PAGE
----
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Publisher's Summary

For over three and a half years, from 1779 to 1783, the tiny territory of Gibraltar was besieged and blockaded, on land and at sea, by the overwhelming forces of Spain and France. It became the longest siege in British history, and the obsession with saving Gibraltar was blamed for the loss of the American colonies in the War of Independence.

Located between the Mediterranean and Atlantic, on the very edge of Europe, Gibraltar was a place of varied nationalities, languages, religions and social classes. During the siege, thousands of soldiers, civilians and their families withstood terrifying bombardments, starvation and diseases. Very ordinary people lived through extraordinary events, from shipwrecks and naval battles to an attempted invasion of England and a daring sortie out of Gibraltar into Spain. Deadly innovations included red-hot shot, shrapnel shells and a barrage from immense floating batteries.

This is military and social history at its best, a story of soldiers, sailors and civilians, with royalty and rank and file, workmen and engineers, priests, prisoners of war, spies and surgeons all caught up in a struggle for a fortress located on little more than two square miles of awe-inspiring rock.

Gibraltar: The Greatest Siege in British History is rich in dramatic human detail - a tale of courage, endurance, intrigue, desperation, greed and humanity. The everyday experiences of all those involved are brought vividly to life with eyewitness accounts and expert research.

©2017 Roy & Lesley Adkins (P)2017 Little, Brown Book Group

Critic Reviews

"A fascinating, well-crafted account of a siege that defined Britishness." (Andrew Lambert, BBC History Magazine)

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  • Jean
  • Santa Cruz, CA, United States
  • 09-30-17

Fascinating

From 1779 to 1783 the Spanish and French Ships had blockaded the British owned City of Gibraltar. The Spanish also besieged the city by land. The obsession with saving Gibraltar was blamed for the loss of the American colonies by some historians.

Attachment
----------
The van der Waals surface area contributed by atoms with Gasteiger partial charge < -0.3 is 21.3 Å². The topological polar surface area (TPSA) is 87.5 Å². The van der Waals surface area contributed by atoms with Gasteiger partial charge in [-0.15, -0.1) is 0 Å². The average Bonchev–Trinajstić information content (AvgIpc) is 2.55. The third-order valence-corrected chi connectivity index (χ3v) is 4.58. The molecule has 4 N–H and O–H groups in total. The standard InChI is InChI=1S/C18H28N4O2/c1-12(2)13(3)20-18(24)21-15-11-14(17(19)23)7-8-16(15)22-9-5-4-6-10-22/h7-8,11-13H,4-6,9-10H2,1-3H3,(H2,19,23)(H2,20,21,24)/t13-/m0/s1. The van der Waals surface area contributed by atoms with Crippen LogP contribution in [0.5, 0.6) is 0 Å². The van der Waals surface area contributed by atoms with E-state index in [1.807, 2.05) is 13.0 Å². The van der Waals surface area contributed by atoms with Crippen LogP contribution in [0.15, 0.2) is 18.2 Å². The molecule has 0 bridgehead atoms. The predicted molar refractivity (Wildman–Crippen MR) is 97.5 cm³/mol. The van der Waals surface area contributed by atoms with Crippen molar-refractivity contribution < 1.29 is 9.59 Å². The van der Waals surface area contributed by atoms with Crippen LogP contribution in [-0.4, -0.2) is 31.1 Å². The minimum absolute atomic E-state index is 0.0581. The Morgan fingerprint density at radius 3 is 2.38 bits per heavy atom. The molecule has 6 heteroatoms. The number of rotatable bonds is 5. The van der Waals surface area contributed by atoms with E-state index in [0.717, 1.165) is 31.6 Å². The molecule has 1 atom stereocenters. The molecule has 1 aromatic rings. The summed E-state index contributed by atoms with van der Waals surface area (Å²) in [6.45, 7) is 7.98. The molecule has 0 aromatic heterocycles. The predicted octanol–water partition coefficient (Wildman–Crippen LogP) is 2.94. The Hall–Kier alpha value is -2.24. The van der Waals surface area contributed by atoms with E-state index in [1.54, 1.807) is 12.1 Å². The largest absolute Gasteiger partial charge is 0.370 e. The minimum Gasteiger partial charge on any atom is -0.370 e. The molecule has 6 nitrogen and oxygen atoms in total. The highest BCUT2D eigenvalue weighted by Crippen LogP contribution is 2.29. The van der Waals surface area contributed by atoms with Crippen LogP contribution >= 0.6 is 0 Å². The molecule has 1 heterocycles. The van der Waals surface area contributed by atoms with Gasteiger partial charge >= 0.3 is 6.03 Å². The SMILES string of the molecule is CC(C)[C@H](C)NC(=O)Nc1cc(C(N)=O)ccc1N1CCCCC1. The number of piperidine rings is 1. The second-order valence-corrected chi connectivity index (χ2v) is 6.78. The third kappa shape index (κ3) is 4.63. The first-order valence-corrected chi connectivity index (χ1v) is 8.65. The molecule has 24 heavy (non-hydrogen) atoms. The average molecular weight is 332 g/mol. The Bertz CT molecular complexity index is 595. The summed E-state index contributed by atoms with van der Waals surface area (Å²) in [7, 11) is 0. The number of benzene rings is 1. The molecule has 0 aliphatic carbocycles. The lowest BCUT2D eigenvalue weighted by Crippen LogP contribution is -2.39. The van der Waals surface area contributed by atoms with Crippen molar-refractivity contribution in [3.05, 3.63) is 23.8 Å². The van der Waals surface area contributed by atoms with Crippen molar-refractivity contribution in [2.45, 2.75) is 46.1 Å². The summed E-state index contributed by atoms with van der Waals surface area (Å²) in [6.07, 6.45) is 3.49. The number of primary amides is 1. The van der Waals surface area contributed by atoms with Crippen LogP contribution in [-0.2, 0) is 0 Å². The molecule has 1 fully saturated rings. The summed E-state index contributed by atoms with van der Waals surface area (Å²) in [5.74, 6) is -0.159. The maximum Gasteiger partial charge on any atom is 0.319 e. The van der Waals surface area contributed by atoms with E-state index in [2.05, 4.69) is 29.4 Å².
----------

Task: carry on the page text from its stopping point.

The authors tell the story of the siege. They tell the stories of the soldiers, their families and civilian workers who withstood the bombardment, starvation and diseases for three years. The fortress was located on about two square miles of rock. The British Army conducted daring guerilla strikes into Spain. In the end, the French Navy was eventually sunk when their gun batteries overheated and exploded. I enjoyed the descriptions from Mrs. Green’s diary about the various diseases that went through the city and army base. I found the information about smallpox the most interesting. Sometimes smallpox was brought in on a ship that ran the blockade and at other times it seemed to be a seasonal outbreak. Mrs. Green appeared to be most upset that Governor Elliott did not allow vaccinations to stop the epidemic. Mrs. Green had excellent descriptions of other diseases and the effects of starvation such as scurvy. The authors report that food prices were extremely high but the Governor did not allow price fixing because of the high profits to be made which were the incentive to the privateers to risk running the blockade.

The book is well written and meticulously researched. The Adkin’s writing style is to intersperse narrative with first-hand accounts that give an accurate picture of the times. The authors reveal step by step every major decision made by Governor Elliott and the military staff. This provides a fascinating insight into the officers and the wives as well as the enlisted men and civilian workers. The book format provides a comprehensive bibliography and index as well as maps, diagrams and photographs. The Adkins are well-known British archeologists and historians and have written a number of books. For the more serious reader the book format would make an excellent reference book.

The book is fifteen hours long. John Telfer does a good job narrating the book. Telfer is a well-known English actor and audiobook narrator.

5 of 6 people found this review helpful